Wednesday, April 6, 2016

The People That Time Forgot by Edgar Rice Burroughs

The sequel that saved a series
Originally published in Blue Book Magazine in 1918, The People That Time Forgot is the second novel in Edgar Rice Burroughs' Caspak trilogy, following The Land That Time Forgot and preceding Out of Time’s Abyss. I didn’t care much for The Land That Time Forgot because it took too long to get anywhere and was more of an introduction to the series than a complete novel in and of itself. Still, I was intrigued enough by the world Burroughs created to tough it out for another volume. The People That Time Forgot, thankfully, actually does qualify as a self-contained novel with a beginning, middle, and end all its own. Picking up where the last book left off, this adventure story hits the ground running and fares much better at engaging the reader than its predecessor.

The first book was narrated by Bowen J. Tyler, who wrote of his adventures in the lost continent of Caprona, which the locals call Caspak. Tyler stuffed his manuscript into a bottle and tossed it into the sea. In the second book, the man who found that bottle (ostensibly Burroughs himself) takes the manuscript to Tyler’s family in California. Tom Billings, a sort of servant’s-kid-turned-adopted-brother to Bowen, quickly organizes an expedition to find Caprona and rescue his lost friend. Billings’s ship locates Caprona easily enough, but the island is surrounded by steep cliffs that prevent entry into the interior. The resourceful Billings solves this problem by flying over the cliffs with a seaplane. His rescue effort is jeopardized, however, when his plane crashes and he must concentrate his efforts on rescuing himself.

In Caspak, prehistoric creatures of every stage of evolution coexist, anything but peacefully. One never knows if he will run into an Allosaurus, a Smilodon, or an Australopithecus behind the next grove of palm trees. The native inhabitants of Caspak are segregated into a social strata of tribes based on their stage of evolutionary development, from the Alu (ape men), to the Sto-lu (missing links), Bo-lu (Neanderthals), Band-lu (Cro-Magnons), Kro-lu (early homo sapiens), and Galu (modern homo sapiens). The People That Time Forgot is aptly titled because this volume primarily focuses on Billings moving about among these various peoples, interacting with them, and unintentionally getting involved in their tribal politics. Early in the book Billings encounters a Galu woman named Ajor, a beautiful but filthy barbarian, who becomes his companion as he travels toward the coast in hopes of reuniting with his shipmates.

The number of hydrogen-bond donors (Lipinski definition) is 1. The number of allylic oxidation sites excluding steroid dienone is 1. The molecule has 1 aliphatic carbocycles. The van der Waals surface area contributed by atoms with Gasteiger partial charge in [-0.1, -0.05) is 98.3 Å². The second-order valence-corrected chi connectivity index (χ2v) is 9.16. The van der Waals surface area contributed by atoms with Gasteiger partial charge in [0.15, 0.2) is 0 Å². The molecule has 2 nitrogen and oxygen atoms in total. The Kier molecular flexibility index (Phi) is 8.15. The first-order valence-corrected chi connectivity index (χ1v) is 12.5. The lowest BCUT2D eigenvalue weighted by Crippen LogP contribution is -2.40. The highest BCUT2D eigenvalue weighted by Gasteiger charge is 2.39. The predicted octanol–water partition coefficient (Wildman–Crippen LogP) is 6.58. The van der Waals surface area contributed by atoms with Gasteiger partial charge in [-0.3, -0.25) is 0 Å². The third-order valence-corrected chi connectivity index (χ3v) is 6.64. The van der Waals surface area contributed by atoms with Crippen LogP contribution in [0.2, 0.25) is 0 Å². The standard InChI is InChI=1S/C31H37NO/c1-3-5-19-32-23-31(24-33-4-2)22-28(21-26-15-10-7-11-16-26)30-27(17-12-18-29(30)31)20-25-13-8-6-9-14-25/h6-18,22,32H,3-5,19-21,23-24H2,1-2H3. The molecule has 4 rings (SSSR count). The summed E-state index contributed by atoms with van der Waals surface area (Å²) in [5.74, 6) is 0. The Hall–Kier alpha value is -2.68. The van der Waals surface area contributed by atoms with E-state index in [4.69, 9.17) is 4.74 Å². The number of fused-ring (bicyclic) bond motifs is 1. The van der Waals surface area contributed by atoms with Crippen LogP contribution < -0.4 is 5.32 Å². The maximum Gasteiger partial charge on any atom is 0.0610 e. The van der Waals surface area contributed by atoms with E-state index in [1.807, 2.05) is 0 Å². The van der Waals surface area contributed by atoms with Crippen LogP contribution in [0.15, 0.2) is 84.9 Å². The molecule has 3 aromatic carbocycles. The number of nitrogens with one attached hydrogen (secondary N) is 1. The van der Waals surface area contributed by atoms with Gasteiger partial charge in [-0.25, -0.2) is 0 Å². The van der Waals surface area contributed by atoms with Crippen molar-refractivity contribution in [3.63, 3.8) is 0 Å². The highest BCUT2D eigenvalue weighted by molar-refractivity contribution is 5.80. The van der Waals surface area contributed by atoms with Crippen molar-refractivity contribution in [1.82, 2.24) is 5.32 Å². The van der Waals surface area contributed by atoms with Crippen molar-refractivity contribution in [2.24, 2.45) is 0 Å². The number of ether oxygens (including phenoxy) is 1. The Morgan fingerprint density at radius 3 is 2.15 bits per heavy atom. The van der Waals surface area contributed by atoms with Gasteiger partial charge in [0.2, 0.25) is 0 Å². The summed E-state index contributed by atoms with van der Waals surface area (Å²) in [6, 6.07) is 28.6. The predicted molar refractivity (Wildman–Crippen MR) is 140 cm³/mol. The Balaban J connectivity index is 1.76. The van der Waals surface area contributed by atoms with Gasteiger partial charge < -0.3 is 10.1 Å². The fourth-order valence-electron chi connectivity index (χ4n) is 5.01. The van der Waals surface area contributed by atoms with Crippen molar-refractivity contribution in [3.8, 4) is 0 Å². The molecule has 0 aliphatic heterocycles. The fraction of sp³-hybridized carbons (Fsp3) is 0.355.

This book is by no means a masterpiece. It gets pretty dull at times, and the evolutionary workings of Caspak are often quite confusing. Yet, when judged alongside similar fare of roughly the same era—Sir Arthur Conan Doyle’s The Lost World, Jules Verne’s Journey to the Center of the Earth, or Burroughs' own The Land That Time Forgot—it shines by comparison. The stories of Billings and Tyler are far less interesting than the land of Caspak itself, which is loaded with fictional possibilities. It would be a great setting for a TV or comic book series (in fact, the Savage Land of the Marvel Comics universe is likely a Caspak knockoff). While the first book only hinted at the mysteries of this lost continent, the second installment reveals its strange characteristics in far more detail. Nevertheless, Burroughs has left many questions unanswered which will no doubt fuel the plot of the trilogy’s third and final volume. I’m glad I stuck it out through the second book and am looking forward to the finale.
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